This two-part research project will first conduct a content analysis of television news on Election Day to characterize voting coverage, and then a randomized experiment to assess the impact of this coverage on public opinion and voting behavior. We believe this study will be the first systematic examination of news media coverage of polling place lines on Election Day.
Happy Birthday: You Get to Vote!
Ellen Seljan (Lewis & Clark College) and Paul Gronke (Reed College)
Automatic Voter Registration (AVR) systems register to vote all eligible individuals who conduct a transaction with proscribed government agencies, most commonly the Department of Motor Vehicles (DMVs). Sixteen states plus the District of Columbia have authorized some form of this policy since 2015, with several more states considering adoption. Notably, this is more than the number of states adopting “active” motor voter laws in the 1980s and early 1990s, a trend that sparked national legislation to be passed in 1993. Yet to date, there is no peer-reviewed analysis of the effect of AVR on voter turnout.
While it is clear that AVR has been a tremendous success in terms of enlarging and diversifying the voter rolls, it is more challenging to assess its impact on voter turnout. Causal inference is impaired by the absence of a true counterfactual; it is impossible to know what turnout in subsequent elections would have been in the absence of AVR. Both temporal analyses of voter turnout before and after implementation, and comparative analyses of voter turnout relative to non-AVR states, is subject to this important limitation. Our analysis will use a different approach to achieve a more precise, causal estimate of the effect of AVR.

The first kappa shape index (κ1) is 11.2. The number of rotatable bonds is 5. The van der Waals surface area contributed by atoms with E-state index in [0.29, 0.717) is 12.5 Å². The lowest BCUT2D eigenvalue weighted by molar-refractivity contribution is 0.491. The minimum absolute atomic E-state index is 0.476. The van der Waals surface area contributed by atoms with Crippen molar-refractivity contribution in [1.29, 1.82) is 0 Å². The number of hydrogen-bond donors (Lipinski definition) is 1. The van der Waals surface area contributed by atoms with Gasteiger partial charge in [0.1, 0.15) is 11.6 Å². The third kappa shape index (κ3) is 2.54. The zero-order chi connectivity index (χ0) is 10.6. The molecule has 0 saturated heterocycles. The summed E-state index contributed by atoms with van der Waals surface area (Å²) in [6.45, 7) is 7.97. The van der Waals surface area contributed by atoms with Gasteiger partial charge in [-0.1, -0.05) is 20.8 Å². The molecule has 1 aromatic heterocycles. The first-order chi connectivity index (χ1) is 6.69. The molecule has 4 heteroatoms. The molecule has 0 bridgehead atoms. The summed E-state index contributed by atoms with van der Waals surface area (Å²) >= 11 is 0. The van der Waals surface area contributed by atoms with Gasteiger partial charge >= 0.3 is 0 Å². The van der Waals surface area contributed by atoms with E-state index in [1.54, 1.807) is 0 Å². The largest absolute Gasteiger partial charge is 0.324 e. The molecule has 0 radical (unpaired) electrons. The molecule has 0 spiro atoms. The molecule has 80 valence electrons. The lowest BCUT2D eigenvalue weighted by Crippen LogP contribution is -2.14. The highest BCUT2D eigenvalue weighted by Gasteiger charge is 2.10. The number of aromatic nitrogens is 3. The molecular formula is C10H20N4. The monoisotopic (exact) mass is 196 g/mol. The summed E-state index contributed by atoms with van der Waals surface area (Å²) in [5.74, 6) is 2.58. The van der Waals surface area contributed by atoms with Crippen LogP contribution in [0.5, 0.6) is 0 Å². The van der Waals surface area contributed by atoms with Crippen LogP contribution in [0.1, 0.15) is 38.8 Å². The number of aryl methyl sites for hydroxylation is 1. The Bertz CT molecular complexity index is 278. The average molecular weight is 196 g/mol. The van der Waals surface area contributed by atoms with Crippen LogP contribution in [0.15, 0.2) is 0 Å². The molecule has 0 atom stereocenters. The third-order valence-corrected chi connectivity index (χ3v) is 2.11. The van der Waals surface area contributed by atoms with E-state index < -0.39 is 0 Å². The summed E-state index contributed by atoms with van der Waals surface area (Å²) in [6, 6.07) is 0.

Does Malapportionment and Voter Suppression Cause Disproportionality and Inflate Electoral Bias?
A district-level analysis of US House elections (1870–2018)
Bernard Tamas (Valdosta State University)
The goal of this project is to gather and organize clean, accurate district-level election result data from the US House of Representatives from 1870 to 2018 — which I will use to estimate the relationship between voter under-representation (including voter suppression), and disproportionality or electoral bias within US House elections.
This project expands upon my main finding in my most recent article, in which I presented a new measure of electoral bias, called DPIx. More specifically, DPIx measures asymmetrical disproportionality, or when election rules inflate the number of seats one party or set of parties wins in relation to another party or set of parties. This project is the next step in that research, aimed at determining what factors other than gerrymandering cause spikes in asymmetrical disproportionality. Specifically, for this project, I hypothesize that in single-member plurality (SMP) electoral systems, any type of voter underrepresentation, whether in the form of malapportionment, voter suppression, or even simply sagging turnout, can increase disproportionality against the party that represents the underrepresented group, especially if that underrepresentation is in any way geographically concentrated.
A New Database of Local Legislative and Executive Elections
Chris Warshaw (George Washington University)